Paul Trylko hasn’t given any thought to the historic credit union fact that he is the first chairman to oversee the newly formed Cornerstone Credit Union League. The country’s largest league, which launched July 1 following the consolidation of leagues in Texas, Oklahoma and Arkansas, represents nearly one-tenth of the nation’s credit unions.
Perhaps Trylko hasn’t had much time to contemplate the enormity of his new role because he knows there is so much work to be accomplished in order to meet the expectations of 570 member credit unions that the new entity will be stronger and better moving forward.
“It’s a real honor to be chosen from among my peers to serve in this role,” said Trylko, president/CEO of the $626 million Amplify Credit Union in Austin, Texas. “The rest of the board and I now understand that there is a lot of work to be done.”
In an interview with Credit Union Times, Trylko shared what he, the board and the administration plan to achieve in the first year of CCUL’s operation, as well as what the member credit unions across the three states can expect in the years to come.
“During the first year of the league we’re focusing on making sure that we get the word out in every state to ensure that everybody understands our structure and everybody understands what products and services are available to them,” he said.
During the last four weeks, CCUL staff members have been meeting with credit unions in road show presentations in each state. CCUL has two remaining road shows on Sept. 17 and Sept. 20, in Amarillo, Texas and Houston, respectively.
Credit unions in Arkansas, Oklahoma and Texas understood consolidation was inevitable because of mergers that have occurred in their states and across the industry. And more mergers are likely to occur over the next several years. With fewer dues-paying members, it is becoming increasingly difficult for leagues to keep up with rising costs and deliver the products and services credit unions expect.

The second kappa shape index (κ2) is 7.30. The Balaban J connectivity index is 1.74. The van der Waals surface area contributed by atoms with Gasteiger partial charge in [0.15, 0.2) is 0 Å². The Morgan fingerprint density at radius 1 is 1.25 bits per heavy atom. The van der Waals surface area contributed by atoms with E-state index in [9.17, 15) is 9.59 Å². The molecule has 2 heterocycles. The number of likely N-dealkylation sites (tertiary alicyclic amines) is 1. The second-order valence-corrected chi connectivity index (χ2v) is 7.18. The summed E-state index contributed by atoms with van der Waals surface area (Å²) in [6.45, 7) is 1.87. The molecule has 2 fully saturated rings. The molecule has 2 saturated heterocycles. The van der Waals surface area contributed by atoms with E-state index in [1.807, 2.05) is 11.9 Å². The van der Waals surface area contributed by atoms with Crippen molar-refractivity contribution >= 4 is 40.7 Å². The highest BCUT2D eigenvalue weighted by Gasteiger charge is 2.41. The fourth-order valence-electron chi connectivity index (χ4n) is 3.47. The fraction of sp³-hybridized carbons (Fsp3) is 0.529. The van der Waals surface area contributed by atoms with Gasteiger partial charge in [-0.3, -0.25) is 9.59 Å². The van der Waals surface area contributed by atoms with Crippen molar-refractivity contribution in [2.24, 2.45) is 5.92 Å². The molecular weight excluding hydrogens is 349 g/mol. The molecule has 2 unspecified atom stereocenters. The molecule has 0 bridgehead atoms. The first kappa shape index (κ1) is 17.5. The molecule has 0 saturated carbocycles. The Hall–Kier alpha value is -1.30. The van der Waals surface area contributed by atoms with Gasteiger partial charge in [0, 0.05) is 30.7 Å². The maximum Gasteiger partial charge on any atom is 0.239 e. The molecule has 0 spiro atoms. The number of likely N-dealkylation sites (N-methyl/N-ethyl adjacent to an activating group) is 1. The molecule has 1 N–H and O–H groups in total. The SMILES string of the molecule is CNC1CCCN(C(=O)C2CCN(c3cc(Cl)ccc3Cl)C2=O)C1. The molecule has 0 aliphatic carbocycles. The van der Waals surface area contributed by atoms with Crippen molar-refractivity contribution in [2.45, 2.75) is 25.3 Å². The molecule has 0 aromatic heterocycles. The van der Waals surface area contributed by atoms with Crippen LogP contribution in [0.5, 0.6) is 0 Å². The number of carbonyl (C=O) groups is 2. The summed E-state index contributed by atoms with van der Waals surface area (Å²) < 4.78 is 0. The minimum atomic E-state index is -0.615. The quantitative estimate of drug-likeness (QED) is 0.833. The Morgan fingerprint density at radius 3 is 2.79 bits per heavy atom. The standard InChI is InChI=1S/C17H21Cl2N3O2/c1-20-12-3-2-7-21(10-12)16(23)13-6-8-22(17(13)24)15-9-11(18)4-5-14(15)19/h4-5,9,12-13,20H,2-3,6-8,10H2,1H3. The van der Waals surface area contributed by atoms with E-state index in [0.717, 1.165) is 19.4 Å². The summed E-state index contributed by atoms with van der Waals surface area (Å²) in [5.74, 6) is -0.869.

When the CCUL board met for the first time in early July, it selected Trylko to lead the organization into the future, and for very good reasons. He’s one of the most successful credit union executives in the nation, having been recognized as CEO of the Year by NAFCU for 2013. Last year, he also was named one of Austin’s Best CEOs by the Austin Business Journal.
In addition to its strong advocacy arm, CCUL will be focusing on helping credit unions grow. And if there is anyone who knows how to make credit unions grow, it’s Trylko.
A few years after he landed the CEO job at the IBM Texas Employees FCU in 1998, he recognized the credit union’s future prospects would be limited by simply maintaining its SEG-based field of membership, according to a profile article published in the Austin Business Journal.
So in 2004, the credit union opened its membership to five counties. Two years later, the credit union changed its name to Amplify and opened six branches from 2006 through 2010. Since the cooperative launched its expansion campaign nearly 10 years ago, membership has grown from 29,475 members in March 2004 to 45,706 by June 2013.
Not bad for a guy who launched his credit union career as a teller in 1979.